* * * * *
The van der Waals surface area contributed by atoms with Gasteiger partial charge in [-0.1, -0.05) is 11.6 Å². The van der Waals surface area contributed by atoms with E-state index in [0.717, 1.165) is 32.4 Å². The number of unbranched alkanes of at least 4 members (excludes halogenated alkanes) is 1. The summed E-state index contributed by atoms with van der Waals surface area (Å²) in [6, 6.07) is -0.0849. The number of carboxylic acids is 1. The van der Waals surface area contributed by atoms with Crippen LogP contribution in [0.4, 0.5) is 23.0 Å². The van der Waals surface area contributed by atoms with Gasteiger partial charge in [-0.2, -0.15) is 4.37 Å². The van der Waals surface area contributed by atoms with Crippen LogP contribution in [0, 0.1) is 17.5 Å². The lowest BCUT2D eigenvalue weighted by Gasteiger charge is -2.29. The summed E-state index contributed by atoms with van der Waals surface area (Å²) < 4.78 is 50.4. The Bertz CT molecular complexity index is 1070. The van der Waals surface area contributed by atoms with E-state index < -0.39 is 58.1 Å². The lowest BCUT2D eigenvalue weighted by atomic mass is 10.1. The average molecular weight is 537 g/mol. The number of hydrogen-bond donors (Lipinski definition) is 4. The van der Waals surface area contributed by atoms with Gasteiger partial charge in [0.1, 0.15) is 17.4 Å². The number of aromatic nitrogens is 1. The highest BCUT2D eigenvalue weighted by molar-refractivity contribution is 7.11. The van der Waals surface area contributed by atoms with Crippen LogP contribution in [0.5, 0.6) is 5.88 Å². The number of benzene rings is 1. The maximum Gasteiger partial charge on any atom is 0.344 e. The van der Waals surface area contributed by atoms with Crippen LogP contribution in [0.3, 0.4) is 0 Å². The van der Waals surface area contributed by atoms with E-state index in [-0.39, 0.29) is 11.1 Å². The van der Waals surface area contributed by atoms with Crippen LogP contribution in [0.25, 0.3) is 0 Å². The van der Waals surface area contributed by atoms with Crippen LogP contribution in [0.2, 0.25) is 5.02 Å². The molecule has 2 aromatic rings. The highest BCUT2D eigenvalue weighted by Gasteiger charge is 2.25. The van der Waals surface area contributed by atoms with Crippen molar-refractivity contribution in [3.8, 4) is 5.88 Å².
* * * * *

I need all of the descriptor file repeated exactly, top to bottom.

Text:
The van der Waals surface area contributed by atoms with Gasteiger partial charge in [-0.1, -0.05) is 11.6 Å². The van der Waals surface area contributed by atoms with E-state index in [0.717, 1.165) is 32.4 Å². The number of unbranched alkanes of at least 4 members (excludes halogenated alkanes) is 1. The summed E-state index contributed by atoms with van der Waals surface area (Å²) in [6, 6.07) is -0.0849. The number of carboxylic acids is 1. The van der Waals surface area contributed by atoms with Crippen LogP contribution in [0.4, 0.5) is 23.0 Å². The van der Waals surface area contributed by atoms with Gasteiger partial charge in [-0.2, -0.15) is 4.37 Å². The van der Waals surface area contributed by atoms with Crippen LogP contribution in [0, 0.1) is 17.5 Å². The lowest BCUT2D eigenvalue weighted by Gasteiger charge is -2.29. The summed E-state index contributed by atoms with van der Waals surface area (Å²) < 4.78 is 50.4. The Bertz CT molecular complexity index is 1070. The van der Waals surface area contributed by atoms with E-state index < -0.39 is 58.1 Å². The lowest BCUT2D eigenvalue weighted by atomic mass is 10.1. The average molecular weight is 537 g/mol. The number of hydrogen-bond donors (Lipinski definition) is 4. The van der Waals surface area contributed by atoms with Gasteiger partial charge in [0.1, 0.15) is 17.4 Å². The number of aromatic nitrogens is 1. The highest BCUT2D eigenvalue weighted by molar-refractivity contribution is 7.11. The van der Waals surface area contributed by atoms with Crippen LogP contribution in [0.5, 0.6) is 5.88 Å². The number of benzene rings is 1. The maximum Gasteiger partial charge on any atom is 0.344 e. The van der Waals surface area contributed by atoms with Crippen LogP contribution in [0.3, 0.4) is 0 Å². The van der Waals surface area contributed by atoms with E-state index in [-0.39, 0.29) is 11.1 Å². The van der Waals surface area contributed by atoms with Crippen LogP contribution in [0.25, 0.3) is 0 Å². The van der Waals surface area contributed by atoms with Crippen LogP contribution in [0.2, 0.25) is 5.02 Å². The molecule has 2 aromatic rings. The highest BCUT2D eigenvalue weighted by Gasteiger charge is 2.25. The van der Waals surface area contributed by atoms with Crippen molar-refractivity contribution in [3.8, 4) is 5.88 Å².